World Bulletin/News Desk
Deep-seated anger and fear smoulder between Rohingya Muslims and ethnic Rakhine Buddhists in the aftermath of Budist violence in Myanmar, raising concerns that a fragile peace may not last long.
Violence has largely subsided in the villages and capital of northwestern Rakhine state, leaving reformist President Thein Sein with the difficult task of averting another round of Budist mob attacks that have left dozens dead and tens of thousands homeless.
"The government should separate Rakhines and Rohingyas because we can no longer live together," Than Mya, a 30-year-old mother of five who lost her husband, told Reuters at a camp for displaced villagers in Rakhine's capital Sittwe.
The official death toll from two weeks of attacks stands at 50, with 58 injured and more than 2,500 houses burned down, according to state media. Local people say many more have died.
The rampage of rock-hurling, arson and machete attacks started eight days ago against Rohingyas, of whom there are an estimated 800,000, most living in abject conditions.
Thein Sein's quasi-civilian administration is being urged by rights groups and Western countries to treat the Rohingyas fairly and humanely.
Food aid was slowly trickling in to the dozens of camps, mainly monasteries and schools, housing more than 30,000 displaced Rohingyas and Rakhines.
Firemen hose down smoke still billowing from a deserted Rohingya house.
Thousands of Rohingyas have fled to Muslim villages outside Sittwe because of fears for their safety while some were currently adrift in boats on the Naf River between Myanmar and Bangladesh, the United Nations said. Bangladesh has turned back at least a dozen boats this week
"I don't want to live here in Rakhine state anymore. I have eight family members and three have died already, " s aid one Rohingya in the camp, Maung Maung.
Security forces have arrested dozens of rioters, parading them on state television with confiscated bottles of petrol, knives and spears.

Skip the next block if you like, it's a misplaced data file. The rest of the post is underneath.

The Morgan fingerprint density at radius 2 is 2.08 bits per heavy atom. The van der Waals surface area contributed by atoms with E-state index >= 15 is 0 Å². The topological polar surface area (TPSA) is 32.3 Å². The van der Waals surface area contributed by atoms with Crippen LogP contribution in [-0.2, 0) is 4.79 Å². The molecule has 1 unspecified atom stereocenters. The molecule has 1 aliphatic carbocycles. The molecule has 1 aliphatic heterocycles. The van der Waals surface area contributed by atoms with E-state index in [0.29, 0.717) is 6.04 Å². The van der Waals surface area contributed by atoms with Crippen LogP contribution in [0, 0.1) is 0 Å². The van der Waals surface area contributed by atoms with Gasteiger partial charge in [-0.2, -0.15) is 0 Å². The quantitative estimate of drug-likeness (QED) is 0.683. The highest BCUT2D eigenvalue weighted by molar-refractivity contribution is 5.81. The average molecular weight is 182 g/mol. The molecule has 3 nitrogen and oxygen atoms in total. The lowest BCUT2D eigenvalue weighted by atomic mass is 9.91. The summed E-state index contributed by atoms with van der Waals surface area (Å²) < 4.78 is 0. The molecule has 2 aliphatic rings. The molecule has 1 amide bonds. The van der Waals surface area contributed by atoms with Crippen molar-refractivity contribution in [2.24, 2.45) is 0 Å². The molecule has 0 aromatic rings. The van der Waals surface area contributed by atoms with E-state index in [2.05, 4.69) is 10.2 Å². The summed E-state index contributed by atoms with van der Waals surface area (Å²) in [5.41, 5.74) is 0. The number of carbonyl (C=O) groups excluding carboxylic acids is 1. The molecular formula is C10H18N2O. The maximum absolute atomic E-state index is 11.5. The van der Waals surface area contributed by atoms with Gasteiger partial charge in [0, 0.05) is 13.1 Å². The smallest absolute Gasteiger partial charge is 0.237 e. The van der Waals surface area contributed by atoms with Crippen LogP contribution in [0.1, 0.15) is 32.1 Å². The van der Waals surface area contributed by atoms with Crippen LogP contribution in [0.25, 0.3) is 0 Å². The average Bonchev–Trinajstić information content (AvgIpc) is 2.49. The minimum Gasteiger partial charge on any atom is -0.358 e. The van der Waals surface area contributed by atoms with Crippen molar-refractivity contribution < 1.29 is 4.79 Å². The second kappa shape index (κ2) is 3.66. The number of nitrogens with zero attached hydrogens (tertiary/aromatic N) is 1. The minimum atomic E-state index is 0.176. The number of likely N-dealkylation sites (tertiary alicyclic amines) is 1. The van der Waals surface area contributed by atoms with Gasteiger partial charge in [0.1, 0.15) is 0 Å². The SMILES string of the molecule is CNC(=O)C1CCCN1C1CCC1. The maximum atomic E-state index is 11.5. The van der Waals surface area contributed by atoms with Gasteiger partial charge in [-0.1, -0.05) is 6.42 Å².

Violence could easily reignite once the thousands of displaced Rakhines and Rohingyas return to their battered villages and wrecked homes. The army and police do not appear to have the capacity to patrol all the potential flashpoints, focusing their limited resources mainly on Sittwe.
Ukranian separatist leader says talks will not go ahead on Sunday and a date is yet to be set.
The agency assists 48 different African countries and is supported by the European Union.
Carmakers have scaled back business as collapsing oil prices and sanctions over Ukraine push Russia into recession
Several others were injured and sustained gunshot wounds and two young Palestinian men were transferred to a Ramallah hospital
Nuclear deal runs until June 30 after two extensions, and has been designed to buy time for talks on final settlement, with IAEA confirming Iran adhering to terms of accord.
Hamas welcomed the support of Iran saying Arabs are just spectators to the Judaization of Jerusalem by Israel.
Birmingham based ‘Islamic Help’ and the London based Muslim Charities Forum have lost their government grants but will consider decision to appeal DCLG decision.
Obama's annual speech to congress will outline his priorities for the following year.
Serbia's foreign minister expresses disappointment over the gas pipeline's cancellation.
Lukashenko and Poroshenko will meet on Sunday, in Kiev; Belarus's official news agency Belta reported
A Pakistani Taliban group has said it will kill more children if the government went ahead with plans to hang a key terrorist commander
Armed rebels throw a bomb at an army patrol, continuing previous day attacks on Seiyun. Army Lieutenant killed but attack yet to be claimed by any group
Ban Ki-moon has pledged support for Liberia as the country recovers from the Ebola epidemic
Modi's government hoping to sway US companies to enter Indian market ahead of Obama visit next month.
Ten members of pro-Damascus Arabic Socialist Baath Party were arrested after found being involved in kidnapping of opponents of regime.
Sanctions not intended to weaken Russian economy 'but to effectuate a change in relations,' says German foreign ministry spokeswoman